February 8th-9th, 2001 Winter Storm (7/9/2001)

By: Phil Hysell

Up to a foot of snow and ice hits central and southcentral Kansas.

A potent upper level storm system moved across the southwestern United States on Thursday. Well to the east of this system, strong southerly winds transported abundant low level moisture and warm air above the cool surface.

This produced freezing rain and sleet across central and portions of south central Kansas (mainly west of Wichita) Thursday morning and afternoon. For those locations from Wichita eastward, surface temperatures above freezing allowed the precipitation to initially fall as rain. As the upper system approached Kansas, it brought colder temperatures aloft, which helped destabilize the atmosphere. This instability allowed thunder to accompany the snow, sleet, freezing rain and rain.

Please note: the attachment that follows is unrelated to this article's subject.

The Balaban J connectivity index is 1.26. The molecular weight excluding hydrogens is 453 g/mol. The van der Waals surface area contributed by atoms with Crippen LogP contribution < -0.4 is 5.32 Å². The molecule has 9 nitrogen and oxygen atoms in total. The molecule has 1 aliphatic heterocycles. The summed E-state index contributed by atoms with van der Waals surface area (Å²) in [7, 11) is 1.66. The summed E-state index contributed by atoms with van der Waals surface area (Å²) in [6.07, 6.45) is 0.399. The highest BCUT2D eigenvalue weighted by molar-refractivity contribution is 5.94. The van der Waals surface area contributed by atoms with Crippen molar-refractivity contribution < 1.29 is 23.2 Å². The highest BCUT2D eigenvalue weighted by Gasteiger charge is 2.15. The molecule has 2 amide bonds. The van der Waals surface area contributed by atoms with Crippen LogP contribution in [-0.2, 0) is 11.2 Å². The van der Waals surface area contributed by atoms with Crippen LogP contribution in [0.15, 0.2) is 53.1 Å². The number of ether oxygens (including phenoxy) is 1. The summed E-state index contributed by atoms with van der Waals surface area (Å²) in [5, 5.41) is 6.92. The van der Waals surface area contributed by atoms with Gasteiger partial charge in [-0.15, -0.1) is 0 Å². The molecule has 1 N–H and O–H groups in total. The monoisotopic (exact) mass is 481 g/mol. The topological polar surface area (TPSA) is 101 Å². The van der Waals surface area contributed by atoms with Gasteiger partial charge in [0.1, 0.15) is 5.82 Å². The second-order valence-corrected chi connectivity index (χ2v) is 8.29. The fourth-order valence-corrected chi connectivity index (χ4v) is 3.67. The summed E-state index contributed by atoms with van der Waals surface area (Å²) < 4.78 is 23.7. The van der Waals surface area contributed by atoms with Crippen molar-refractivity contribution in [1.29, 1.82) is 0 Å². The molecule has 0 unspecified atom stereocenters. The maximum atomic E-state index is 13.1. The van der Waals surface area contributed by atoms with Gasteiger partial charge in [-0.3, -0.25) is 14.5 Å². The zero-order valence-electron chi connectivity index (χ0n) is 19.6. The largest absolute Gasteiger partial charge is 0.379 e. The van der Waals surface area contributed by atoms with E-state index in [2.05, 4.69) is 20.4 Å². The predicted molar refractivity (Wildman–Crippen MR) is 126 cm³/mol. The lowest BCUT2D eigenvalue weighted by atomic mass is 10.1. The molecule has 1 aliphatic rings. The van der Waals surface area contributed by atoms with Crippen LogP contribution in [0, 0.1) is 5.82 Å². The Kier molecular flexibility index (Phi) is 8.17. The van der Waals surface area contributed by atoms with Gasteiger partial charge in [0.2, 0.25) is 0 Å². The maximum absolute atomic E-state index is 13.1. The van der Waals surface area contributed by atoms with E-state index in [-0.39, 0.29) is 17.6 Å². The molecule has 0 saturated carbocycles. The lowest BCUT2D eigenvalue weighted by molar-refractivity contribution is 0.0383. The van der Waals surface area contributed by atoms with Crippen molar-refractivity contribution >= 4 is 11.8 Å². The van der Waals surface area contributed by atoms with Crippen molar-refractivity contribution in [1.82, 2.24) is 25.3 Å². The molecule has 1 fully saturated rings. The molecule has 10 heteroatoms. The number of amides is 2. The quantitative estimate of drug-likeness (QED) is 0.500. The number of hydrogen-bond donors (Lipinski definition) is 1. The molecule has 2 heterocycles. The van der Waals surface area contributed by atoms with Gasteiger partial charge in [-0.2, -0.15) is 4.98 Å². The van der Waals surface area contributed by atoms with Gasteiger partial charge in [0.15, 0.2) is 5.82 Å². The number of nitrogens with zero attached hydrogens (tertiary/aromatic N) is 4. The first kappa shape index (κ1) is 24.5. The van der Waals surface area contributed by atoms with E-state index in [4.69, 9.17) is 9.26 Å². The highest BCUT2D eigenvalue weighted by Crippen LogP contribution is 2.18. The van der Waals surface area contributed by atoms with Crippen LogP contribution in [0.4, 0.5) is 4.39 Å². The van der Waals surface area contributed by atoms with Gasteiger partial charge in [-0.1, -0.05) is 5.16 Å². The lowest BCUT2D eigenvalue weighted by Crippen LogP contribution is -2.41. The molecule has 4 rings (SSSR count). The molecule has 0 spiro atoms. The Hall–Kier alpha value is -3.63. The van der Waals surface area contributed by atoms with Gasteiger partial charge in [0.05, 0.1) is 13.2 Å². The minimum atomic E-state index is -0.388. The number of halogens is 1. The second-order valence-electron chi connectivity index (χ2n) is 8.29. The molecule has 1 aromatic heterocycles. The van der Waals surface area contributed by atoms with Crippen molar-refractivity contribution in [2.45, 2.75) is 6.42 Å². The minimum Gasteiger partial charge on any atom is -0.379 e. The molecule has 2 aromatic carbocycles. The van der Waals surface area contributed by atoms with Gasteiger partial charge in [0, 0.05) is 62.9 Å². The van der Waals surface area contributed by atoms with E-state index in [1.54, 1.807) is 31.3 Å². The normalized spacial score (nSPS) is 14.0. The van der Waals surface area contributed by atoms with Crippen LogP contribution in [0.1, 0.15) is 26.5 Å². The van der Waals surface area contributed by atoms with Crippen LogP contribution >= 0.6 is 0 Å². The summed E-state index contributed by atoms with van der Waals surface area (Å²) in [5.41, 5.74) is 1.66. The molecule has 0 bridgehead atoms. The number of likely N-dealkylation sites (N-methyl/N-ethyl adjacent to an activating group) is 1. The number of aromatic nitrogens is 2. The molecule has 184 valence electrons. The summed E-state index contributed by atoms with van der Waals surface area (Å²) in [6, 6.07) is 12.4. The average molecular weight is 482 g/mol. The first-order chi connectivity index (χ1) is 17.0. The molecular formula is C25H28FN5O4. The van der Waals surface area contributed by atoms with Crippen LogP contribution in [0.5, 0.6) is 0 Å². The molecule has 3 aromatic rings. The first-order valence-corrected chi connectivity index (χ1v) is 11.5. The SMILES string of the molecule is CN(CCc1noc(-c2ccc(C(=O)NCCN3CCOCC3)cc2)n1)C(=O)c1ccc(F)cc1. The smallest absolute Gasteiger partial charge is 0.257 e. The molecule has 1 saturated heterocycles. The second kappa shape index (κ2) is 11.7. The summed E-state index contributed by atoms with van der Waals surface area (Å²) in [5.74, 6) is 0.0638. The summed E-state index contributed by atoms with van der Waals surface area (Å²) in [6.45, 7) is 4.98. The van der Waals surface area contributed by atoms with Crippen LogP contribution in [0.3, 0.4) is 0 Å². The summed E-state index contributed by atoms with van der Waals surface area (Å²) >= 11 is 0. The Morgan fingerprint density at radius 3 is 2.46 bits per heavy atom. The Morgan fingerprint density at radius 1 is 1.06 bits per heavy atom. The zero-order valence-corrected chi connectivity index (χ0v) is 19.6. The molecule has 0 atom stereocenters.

By Thursday night, the ice in central and portions of south central Kansas changed to snow, and the rain in south central Kansas changed to sleet and freezing rain. Many locations reported one-half inch of ice accumulation resulting in treacherous driving conditions, downed trees and power lines.

In southeast Kansas, the precipitation remained liquid through much of Thursday night, but many locations received one to two and one-half inches of rainfall that caused a rise in area rivers and streams.

Despite the precipitation ending Friday morning, travel conditions were still near impossible across much of central Kansas due to howling north winds at 25 to 35 MPH. These brutal winds produced wind chill values as low as 30 below zero in Russell, and caused blowing and drifting of snow. Many observers in central Kansas reported visibilities less than one block due to the blowing snow, and snow drifts over 3 feet tall!

For a map showing snowfall totals, see image 1.

This story was brought to you by the National Weather Service - Wichita, Kansas.



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